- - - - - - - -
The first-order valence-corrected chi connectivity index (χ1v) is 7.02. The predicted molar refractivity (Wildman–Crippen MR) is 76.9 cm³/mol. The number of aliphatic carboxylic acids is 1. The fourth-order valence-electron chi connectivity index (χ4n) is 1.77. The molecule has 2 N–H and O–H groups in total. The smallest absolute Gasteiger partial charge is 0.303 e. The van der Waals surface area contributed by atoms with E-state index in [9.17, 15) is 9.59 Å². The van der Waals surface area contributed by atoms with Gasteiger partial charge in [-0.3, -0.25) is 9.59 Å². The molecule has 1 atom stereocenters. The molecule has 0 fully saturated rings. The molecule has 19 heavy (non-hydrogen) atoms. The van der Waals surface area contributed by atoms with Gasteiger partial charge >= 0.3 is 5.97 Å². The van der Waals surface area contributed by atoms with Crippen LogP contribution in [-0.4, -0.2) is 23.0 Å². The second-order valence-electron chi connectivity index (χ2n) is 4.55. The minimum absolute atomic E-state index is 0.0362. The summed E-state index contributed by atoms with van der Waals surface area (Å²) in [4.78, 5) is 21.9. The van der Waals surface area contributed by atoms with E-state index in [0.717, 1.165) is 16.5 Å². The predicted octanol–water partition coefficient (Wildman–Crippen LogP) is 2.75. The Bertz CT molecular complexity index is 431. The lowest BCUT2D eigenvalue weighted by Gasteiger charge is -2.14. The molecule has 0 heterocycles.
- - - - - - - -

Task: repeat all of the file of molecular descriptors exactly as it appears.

The first-order valence-corrected chi connectivity index (χ1v) is 7.02. The predicted molar refractivity (Wildman–Crippen MR) is 76.9 cm³/mol. The number of aliphatic carboxylic acids is 1. The fourth-order valence-electron chi connectivity index (χ4n) is 1.77. The molecule has 2 N–H and O–H groups in total. The smallest absolute Gasteiger partial charge is 0.303 e. The van der Waals surface area contributed by atoms with E-state index in [9.17, 15) is 9.59 Å². The van der Waals surface area contributed by atoms with Gasteiger partial charge in [-0.3, -0.25) is 9.59 Å². The molecule has 1 atom stereocenters. The molecule has 0 fully saturated rings. The molecule has 19 heavy (non-hydrogen) atoms. The van der Waals surface area contributed by atoms with Gasteiger partial charge >= 0.3 is 5.97 Å². The van der Waals surface area contributed by atoms with Crippen LogP contribution in [-0.4, -0.2) is 23.0 Å². The second-order valence-electron chi connectivity index (χ2n) is 4.55. The minimum absolute atomic E-state index is 0.0362. The summed E-state index contributed by atoms with van der Waals surface area (Å²) in [4.78, 5) is 21.9. The van der Waals surface area contributed by atoms with E-state index in [0.717, 1.165) is 16.5 Å². The predicted octanol–water partition coefficient (Wildman–Crippen LogP) is 2.75. The Bertz CT molecular complexity index is 431. The lowest BCUT2D eigenvalue weighted by Gasteiger charge is -2.14. The molecule has 0 heterocycles.